Highlights from the 2021-22 Federal Budget
- $17.7b over four years to respond to the Royal Commission
- $13.2b over four years towards the NDIS
- $2.3b commitment to mental health and suicide prevention
- $350m to support women’s health and wellbeing
- $114m to extend telehealth to the end of 2021
- $80.9m over five years to boost healthcare in regional and remote Australia
The 17.7b aged care in funding is welcome, and will address some of the concerns that have been raised by the sector. The measures include increasing care by 200 minutes prpd, adding 80k home care packages (mindful there are still 100k older Australians in the cue), and providing $10 per resident per day for care home residents to help providers provide the services older Australians need. A welcome addition is 33,000 training places for carers, to supplement the workforce, additional indigenous workers, as well incentives for nurses to keep them in the aged care industry. This will come with sting in the tail with an additional $119m in funding to enhance regulatory oversight, development of a new ACT and infrastructure, to “restore trust” in the industry.
The Royal Commission was meant to provide a clear pathway forward for aged care in Australia; creating a baseline for quality and safe care, but also putting the challenges the sector is facing under the microscope. This includes workforce retention, difficulties accessing funding and the endless array of bureaucracy that diverts attention from the care of residents to paperwork.
The Report delivered by the Royal Commission highlighted issues well known to – and owned by – aged care providers. Many of these issues have been highlighted in our own reports. What we are looking for are solutions to not only the immediate challenges, but the “wicked problems” that lurk beneath and prevent us from having a long-term strategy for the sustainable, accessible and quality care of our ageing Australians.
Yes, we need more people in the aged care profession. But the numbers quoted simply don’t exist. So where do they come from? How do we remunerate them and support their further education so they stay? How do we work with tertiary institutions to create a pipeline of people more prepared for the challenges of dealing with disabilities, cognitive impairments, complex health issues and other special needs? How do you standardise care when every individual receiving care is as unique as their own fingerprints?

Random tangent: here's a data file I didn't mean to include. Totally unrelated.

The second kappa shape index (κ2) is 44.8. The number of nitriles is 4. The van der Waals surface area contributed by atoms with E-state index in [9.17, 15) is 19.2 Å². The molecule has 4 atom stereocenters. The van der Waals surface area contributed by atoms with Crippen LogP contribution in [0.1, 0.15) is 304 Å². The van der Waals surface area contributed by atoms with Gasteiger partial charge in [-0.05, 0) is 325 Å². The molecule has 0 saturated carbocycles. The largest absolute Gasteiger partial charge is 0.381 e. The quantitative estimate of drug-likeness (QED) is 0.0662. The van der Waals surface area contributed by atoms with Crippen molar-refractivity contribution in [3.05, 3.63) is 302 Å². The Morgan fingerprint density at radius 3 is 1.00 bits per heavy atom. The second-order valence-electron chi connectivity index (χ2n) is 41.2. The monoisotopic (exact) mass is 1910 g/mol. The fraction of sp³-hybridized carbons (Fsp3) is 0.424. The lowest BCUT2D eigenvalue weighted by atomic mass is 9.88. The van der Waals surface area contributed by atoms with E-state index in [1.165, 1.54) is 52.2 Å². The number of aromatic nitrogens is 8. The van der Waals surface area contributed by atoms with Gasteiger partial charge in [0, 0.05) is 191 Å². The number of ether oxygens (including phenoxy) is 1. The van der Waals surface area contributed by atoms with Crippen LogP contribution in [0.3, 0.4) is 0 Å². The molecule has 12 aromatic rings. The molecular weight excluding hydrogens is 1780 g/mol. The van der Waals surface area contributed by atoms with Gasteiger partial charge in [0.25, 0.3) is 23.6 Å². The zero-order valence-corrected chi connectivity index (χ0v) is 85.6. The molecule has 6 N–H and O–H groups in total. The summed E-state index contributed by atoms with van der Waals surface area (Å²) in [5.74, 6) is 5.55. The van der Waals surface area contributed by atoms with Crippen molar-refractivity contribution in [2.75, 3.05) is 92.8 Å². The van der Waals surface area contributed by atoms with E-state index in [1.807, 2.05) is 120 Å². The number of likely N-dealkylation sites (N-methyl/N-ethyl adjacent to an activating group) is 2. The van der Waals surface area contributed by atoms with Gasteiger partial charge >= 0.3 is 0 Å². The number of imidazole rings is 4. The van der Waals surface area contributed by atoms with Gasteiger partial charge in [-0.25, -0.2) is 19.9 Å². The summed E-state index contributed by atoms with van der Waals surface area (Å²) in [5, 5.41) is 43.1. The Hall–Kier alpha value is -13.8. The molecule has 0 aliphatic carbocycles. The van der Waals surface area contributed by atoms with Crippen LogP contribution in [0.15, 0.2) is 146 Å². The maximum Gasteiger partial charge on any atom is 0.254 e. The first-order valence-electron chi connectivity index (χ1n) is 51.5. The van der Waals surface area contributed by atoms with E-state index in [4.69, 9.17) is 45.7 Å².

How do we deal with a funding shortfall? And I know this is a difficult question to ask as Australia entered into record deficit to stave off recession. However, it is a question that cannot wait with some aged care providers on the brink of collapse and a long waitlist of people who have yet to find a spot in either out of home care or residential care. The Grattan Institute suggests the sector needs an additional $10b each year. Stewart Brown suggests anywhere between $23b and $50b more a year. My own research suggests the additional funds required could be as high as $70b a year.
These are questions posed in the Royal Commission’s Final Report, but not definitively answered or fully resolved. Disappointingly, Commissioners Pagone and Briggs avoided the opportunity to endorse a funding model that sees those who can afford to pay for their care to do so – thus taking pressure off providers to do more with less.
Funding has to come from someone’s pockets. Ideally many pockets: from State and Federal Government, as well as consumers to ensure the standard we all aspire to. We believe that an aged care model could be developed in a similar vein to our healthcare system, where there are clear safety nets for those that cannot afford to pay, while those that can, do pay. This would allow governments to limit their own expenditure by capping care, daily living and accommodation subsidies, and allow consumers to contribute above these levels on a means tested basis. This would increase funding for providers, and increase the quality of care by increasing competition between providers who will have to enhance services to attract people who can pay.
We appreciate the difficulty in achieving the right balance. Aged care is a critical care mechanism with many moving parts and intersections with other services, including healthcare and the disabilities sector.
There is also a delicate balance that needs to be achieved to enable labour markets, capital markets and consumer markets to function and create opportunities for providers to deliver better care to older Australians. We must find a way of balancing them to ensure older Australians are cared for into the future. This requires both funding and smart policy.
The question is, what does the Government do with a Report that creates milestones and targets to fix immediate challenges, but can’t agree on a defined future for the sector? In the short term, likely the next 12 to 24 months, we anticipate there will be additional funding for providers to properly assess their long-term viability. It’s an unfortunate reality that some providers may no longer be operational in just a few short months. Any exits will need to be managed sympathetically and carefully for both the providers and the people in their care.
In tandem, more research is required into the nuances of aged care provision. An independent advisory board should be convened to assess the priority areas of focus, which may include how we achieve efficiencies between the aged care and health sectors, or how we measure quality of life to better benchmark and provide services. We are at the stage now where we need the nitty-gritty detail.
Finally, and fundamentally, we need a call on how the sector will be funded going forward. The current model simply isn’t achieving the outcomes we expect.